To the extent that Petitioner requests the Court to force the state to provide him with a prompt trial, there is nothing in the record to indicate that Petitioner has given the state court an opportunity to review the claim. Dickerson, 816 F.2d at 226; see Reed v. State, 31 So.3d 48, 56-57 (Miss. Ct. App. 2009) (finding criminal defendant may assert a demand for a speedy trial in the trial court and then he is required to obtain a pretrial ruling on that motion). Although 28 U.S.C. § 2241 does not specifically state that exhaustion is required, it has long been settled that “federal courts should abstain from the exercise of [its] jurisdiction if the issues raised in the petition may be resolved either by trial on the merits in the state court or by other state procedures available to the petitioner.” Dickerson, 816 F.2d at 225; see Montano v. Texas, 867 F.3d 540, 543 (5th Cir. 2017). Petitioner did not respond to the Motion to Dismiss, and he has not addressed whether he has attempted to utilize available state procedures to raise his speedy trial concerns. Petitioner's speedy trial claim is appropriate for dismissal due to Petitioner's apparent failure to exhaust available state court remedies.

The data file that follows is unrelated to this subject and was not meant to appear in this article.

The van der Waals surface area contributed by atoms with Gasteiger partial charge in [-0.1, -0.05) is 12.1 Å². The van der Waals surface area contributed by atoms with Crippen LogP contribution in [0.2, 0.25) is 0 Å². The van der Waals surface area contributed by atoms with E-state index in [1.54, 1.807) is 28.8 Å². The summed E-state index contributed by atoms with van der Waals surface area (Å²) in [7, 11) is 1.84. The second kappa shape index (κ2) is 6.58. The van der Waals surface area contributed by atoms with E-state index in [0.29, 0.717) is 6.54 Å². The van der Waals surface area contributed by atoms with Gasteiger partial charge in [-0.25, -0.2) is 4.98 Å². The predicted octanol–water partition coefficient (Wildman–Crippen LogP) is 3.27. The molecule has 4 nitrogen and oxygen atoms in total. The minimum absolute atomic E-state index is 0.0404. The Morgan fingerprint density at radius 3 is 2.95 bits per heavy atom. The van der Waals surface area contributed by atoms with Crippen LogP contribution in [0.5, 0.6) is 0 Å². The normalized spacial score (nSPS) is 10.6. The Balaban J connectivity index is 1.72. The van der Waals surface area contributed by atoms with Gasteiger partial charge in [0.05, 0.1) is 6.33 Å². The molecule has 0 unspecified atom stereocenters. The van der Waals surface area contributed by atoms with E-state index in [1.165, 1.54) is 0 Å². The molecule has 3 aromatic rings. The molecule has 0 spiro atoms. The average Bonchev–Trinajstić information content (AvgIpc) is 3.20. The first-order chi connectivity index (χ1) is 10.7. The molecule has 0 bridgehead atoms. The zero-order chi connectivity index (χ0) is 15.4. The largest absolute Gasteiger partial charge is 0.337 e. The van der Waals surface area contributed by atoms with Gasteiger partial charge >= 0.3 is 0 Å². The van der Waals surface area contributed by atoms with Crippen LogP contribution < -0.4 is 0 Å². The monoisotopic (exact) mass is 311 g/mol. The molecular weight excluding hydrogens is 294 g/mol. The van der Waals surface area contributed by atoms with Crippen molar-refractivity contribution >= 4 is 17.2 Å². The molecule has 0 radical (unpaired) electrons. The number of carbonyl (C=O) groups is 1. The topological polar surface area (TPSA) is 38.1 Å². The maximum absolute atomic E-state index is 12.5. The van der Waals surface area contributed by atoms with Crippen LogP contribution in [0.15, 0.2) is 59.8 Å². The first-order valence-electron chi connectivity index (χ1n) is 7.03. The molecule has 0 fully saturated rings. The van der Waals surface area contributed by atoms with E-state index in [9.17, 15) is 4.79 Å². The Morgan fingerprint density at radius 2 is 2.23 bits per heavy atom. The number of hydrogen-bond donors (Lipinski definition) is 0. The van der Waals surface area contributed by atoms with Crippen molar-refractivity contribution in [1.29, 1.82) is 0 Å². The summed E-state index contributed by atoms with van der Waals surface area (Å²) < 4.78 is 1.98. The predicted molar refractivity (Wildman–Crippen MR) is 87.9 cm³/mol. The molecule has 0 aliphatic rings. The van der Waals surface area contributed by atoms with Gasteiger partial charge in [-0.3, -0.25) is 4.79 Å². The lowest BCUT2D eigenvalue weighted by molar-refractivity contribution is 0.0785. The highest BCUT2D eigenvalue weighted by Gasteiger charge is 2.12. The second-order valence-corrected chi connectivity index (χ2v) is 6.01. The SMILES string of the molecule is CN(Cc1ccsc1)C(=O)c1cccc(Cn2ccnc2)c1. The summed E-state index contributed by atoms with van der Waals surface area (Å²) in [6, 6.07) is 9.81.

With respect to Petitioner's request for legal aid and a reduction in bond, Petitioner now has counsel in the underlying state criminal proceedings, who has filed a Petition for Writ of Habeas Corpus seeking a reduction in Petitioner's bond. (ECF No. 10-3). Even assuming that it was proper to challenge Petitioner's bail in a § 2241 proceeding, Petitioner's request is premature in light of the fact that the state court has not yet had an opportunity to review the request.

         The Petition is also appropriate for dismissal in its entirety for failure to prosecute. Fed.R.Civ.P. 41(b); see Martinez, 104 F.3d at 772-73 (affirming dismissal of habeas petition for failure to prosecute under Rule 41(b)). Petitioner failed to respond to the Motion to Dismiss and an Order to Show Cause, requiring that he ...